Speaking of low maintenance, I left an herb off this list. In fact, it gets it's own section in the patio garden. Shunted, if you will, to the front end to the porch, because it is such an opportunistic plant (language permaculturists like to use instead of "invasive"), so it sort of has to be quarantined so as not to take over the other plants...
The Lemon Balm Melissa Quarantine
|The Little Reader and the Hummingbird|
Faerie Garden Decorations for the Urban Patio Garden
|The Scarecrow Watches Over the Container Garden|
|Welcome to the Container Garden|
Lemon balm, also called melissa, is a really delicious lemon flavored herb in the mint family. It's great in soups, teas and all kinds of other recipes where a lemon flavor would enhance the taste. Not only is it a delcious herb, it's also really good for you. It helps with skin conditions, antibiotic resistance, anxiety -- all kinds of possible health effects. Even if you doubt these health benefits, since herbal medicinal healing is often looked on with skpeticism, it doesn't hurt to consume it, because it's so yummy. It's also the absolutely easiest herb to grow. These FIVE CONTAINERS started out from one little plant.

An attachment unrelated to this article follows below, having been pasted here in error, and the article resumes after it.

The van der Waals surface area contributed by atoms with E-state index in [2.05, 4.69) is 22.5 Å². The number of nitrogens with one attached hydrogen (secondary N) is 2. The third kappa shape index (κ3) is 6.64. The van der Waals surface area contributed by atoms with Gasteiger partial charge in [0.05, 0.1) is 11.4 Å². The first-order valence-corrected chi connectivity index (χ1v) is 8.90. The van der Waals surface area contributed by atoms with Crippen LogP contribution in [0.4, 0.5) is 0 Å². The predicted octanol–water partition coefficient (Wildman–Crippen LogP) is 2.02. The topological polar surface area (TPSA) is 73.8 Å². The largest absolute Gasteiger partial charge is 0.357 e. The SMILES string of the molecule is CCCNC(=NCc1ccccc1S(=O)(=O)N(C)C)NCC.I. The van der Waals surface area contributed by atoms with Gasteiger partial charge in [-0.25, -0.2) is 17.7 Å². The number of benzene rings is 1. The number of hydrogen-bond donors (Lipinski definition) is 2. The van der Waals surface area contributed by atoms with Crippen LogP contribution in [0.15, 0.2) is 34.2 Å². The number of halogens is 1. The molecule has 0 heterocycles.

|This little lemon balm plant has grown to fill five containers|
I planted this little lemon balm plant in my garden in West Roxbury, Boston, seven years ago. I dug it up and planted it in a container and brought it to the Roslindale garden in 2013. Now, in 2018, it takes up FIVE containers.
Flowers in My Patio Fairy Garden
|OMG this fairy garden outhouse. Can you even?|
|I Love my (now) White (once pink) Elephant Watering Can|
From Alley's General Store in Martha's Vineyard
|I mean, you had to know he'd be here, right?|
- Coral Bells
Weeds That Aren't Weeds
|Yard Sale Elephant and Garden Dandelion in the Container Garden|
|Purslane in My Container Garden|